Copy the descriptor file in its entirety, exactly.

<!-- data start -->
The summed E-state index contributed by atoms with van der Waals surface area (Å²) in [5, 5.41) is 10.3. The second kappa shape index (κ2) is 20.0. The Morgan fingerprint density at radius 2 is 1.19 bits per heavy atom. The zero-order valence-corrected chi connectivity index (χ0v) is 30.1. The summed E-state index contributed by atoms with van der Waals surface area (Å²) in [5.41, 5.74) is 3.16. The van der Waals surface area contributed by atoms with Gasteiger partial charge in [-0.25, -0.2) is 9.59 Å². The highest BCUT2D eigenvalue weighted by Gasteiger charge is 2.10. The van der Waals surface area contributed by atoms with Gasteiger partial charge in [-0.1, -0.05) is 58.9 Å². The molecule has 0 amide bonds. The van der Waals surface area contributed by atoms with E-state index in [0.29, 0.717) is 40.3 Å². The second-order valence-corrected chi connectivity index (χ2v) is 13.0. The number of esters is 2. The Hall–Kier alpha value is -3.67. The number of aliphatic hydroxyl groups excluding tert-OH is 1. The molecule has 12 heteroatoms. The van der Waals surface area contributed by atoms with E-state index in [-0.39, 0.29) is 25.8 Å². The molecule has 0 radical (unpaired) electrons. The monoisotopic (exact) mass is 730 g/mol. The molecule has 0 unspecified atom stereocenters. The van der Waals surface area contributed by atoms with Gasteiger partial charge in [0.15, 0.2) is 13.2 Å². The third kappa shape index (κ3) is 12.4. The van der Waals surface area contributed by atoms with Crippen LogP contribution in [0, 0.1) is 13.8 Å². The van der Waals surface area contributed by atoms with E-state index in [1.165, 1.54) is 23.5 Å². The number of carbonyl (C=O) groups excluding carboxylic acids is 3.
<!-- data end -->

The summed E-state index contributed by atoms with van der Waals surface area (Å²) in [5, 5.41) is 10.3. The second kappa shape index (κ2) is 20.0. The Morgan fingerprint density at radius 2 is 1.19 bits per heavy atom. The zero-order valence-corrected chi connectivity index (χ0v) is 30.1. The summed E-state index contributed by atoms with van der Waals surface area (Å²) in [5.41, 5.74) is 3.16. The van der Waals surface area contributed by atoms with Gasteiger partial charge in [-0.25, -0.2) is 9.59 Å². The highest BCUT2D eigenvalue weighted by Gasteiger charge is 2.10. The van der Waals surface area contributed by atoms with Gasteiger partial charge in [-0.1, -0.05) is 58.9 Å². The molecule has 0 amide bonds. The van der Waals surface area contributed by atoms with E-state index in [0.29, 0.717) is 40.3 Å². The second-order valence-corrected chi connectivity index (χ2v) is 13.0. The number of esters is 2. The Hall–Kier alpha value is -3.67. The number of aliphatic hydroxyl groups excluding tert-OH is 1. The molecule has 12 heteroatoms. The van der Waals surface area contributed by atoms with E-state index in [-0.39, 0.29) is 25.8 Å². The molecule has 0 radical (unpaired) electrons. The monoisotopic (exact) mass is 730 g/mol. The molecule has 0 unspecified atom stereocenters. The van der Waals surface area contributed by atoms with Gasteiger partial charge in [0.15, 0.2) is 13.2 Å². The third kappa shape index (κ3) is 12.4. The van der Waals surface area contributed by atoms with Crippen LogP contribution in [0, 0.1) is 13.8 Å². The van der Waals surface area contributed by atoms with E-state index in [1.165, 1.54) is 23.5 Å². The number of carbonyl (C=O) groups excluding carboxylic acids is 3.